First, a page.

CHARLOTTE, N.C. — Hester Ford, who was the oldest living American, died at 116 surrounded by her loved ones at home, according to her family members.
"It's a sad day but it's also a great day in heaven," her great-grandaughter Tanisha Patterson-Powe said. "Although we’re saddened by it, we take great pride in the legacy that she does leave behind."
Ford lived in the same home in Charlotte for more than 58 years. She had 12 children, 48 grandchildren, 108 great-grandchildren, and approximately 120 great-great-grandchildren.
"She was a pillar and stalwart to our family and provided much needed love, support and understanding to us all," a statement from her family posted to social media Saturday evening reads, in part. "She was the seed that sprouted leaves and branches which is now our family. God saw fit to make her the matriarch of your family and blessed us to be her caretakers and recipients of her legacy."
Born on August 15, 1904, in Lancaster, South Carolina, Ford lived through countless historical events. In fact, living during a pandemic wasn't a new experience for her -- she was alive during the 1918 Flu pandemic.
"In times that were troublesome, when there were so many injustices taking place, it was her faith that kept her moving," Patterson-Powe said.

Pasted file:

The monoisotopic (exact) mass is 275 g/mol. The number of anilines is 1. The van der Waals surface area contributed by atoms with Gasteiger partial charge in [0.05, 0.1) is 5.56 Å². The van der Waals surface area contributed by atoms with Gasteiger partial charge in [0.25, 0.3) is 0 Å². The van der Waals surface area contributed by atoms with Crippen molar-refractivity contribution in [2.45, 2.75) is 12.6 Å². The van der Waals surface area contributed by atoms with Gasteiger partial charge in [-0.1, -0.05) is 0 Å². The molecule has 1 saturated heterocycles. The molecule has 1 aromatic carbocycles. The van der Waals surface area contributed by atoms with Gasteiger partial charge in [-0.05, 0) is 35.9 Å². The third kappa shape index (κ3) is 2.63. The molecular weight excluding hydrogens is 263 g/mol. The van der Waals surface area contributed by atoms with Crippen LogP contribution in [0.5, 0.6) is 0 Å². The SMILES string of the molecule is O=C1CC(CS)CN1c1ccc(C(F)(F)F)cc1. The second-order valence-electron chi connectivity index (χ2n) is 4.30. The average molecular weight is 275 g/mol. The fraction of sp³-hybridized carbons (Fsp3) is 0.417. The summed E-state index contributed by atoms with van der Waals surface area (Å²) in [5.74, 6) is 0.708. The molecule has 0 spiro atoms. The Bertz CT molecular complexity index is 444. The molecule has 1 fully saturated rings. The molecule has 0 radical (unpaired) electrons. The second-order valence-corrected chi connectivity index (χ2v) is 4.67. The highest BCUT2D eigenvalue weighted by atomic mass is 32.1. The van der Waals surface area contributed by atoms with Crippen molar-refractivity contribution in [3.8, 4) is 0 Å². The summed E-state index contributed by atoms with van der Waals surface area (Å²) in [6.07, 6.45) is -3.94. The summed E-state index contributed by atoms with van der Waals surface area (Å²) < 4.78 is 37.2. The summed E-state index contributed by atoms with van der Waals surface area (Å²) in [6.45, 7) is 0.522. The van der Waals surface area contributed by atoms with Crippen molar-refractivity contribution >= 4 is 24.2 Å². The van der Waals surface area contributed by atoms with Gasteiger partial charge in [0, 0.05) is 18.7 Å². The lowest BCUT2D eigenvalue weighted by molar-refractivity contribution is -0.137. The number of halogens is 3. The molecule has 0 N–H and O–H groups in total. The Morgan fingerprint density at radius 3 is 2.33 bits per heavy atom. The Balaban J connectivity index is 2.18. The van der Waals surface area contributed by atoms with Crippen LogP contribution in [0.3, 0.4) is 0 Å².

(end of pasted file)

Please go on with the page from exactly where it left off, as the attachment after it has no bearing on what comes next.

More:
When Ford was born, Theodore Roosevelt was elected to his second term as President of the United States. Her family says Ford worked on a farm where she not only planted and picked cotton but plowed the field and cut wood. When she moved to Charlotte in 1953, she worked as a nanny for a Myers Park family for more than 20 years.
"Her light shined beyond her local area and she lived beyond a century with memories containing real life experience of over 100 years," the statement continues. "She not only represented the advancement of our family but of the Black African American race and culture in our country. She was a reminder of how far we have come as people on this earth."
Last year, Mecklenburg County proclaimed Sept. 1 as "Mother Hester McCardell Ford Day."
Patterson-Powe said her great-grandmother was proud of all she accomplished and inspired countless people in the community.
"She wanted people to have the type of faith that she had; to be able to believe that anything is possible," Patterson-Powe said.
Funeral arrangements have not yet been made. Ford's family asked the public to reflect on how far the world has come since she was born, saying the family will keep this in mind as they aspire to keep advancing in her name and legacy.
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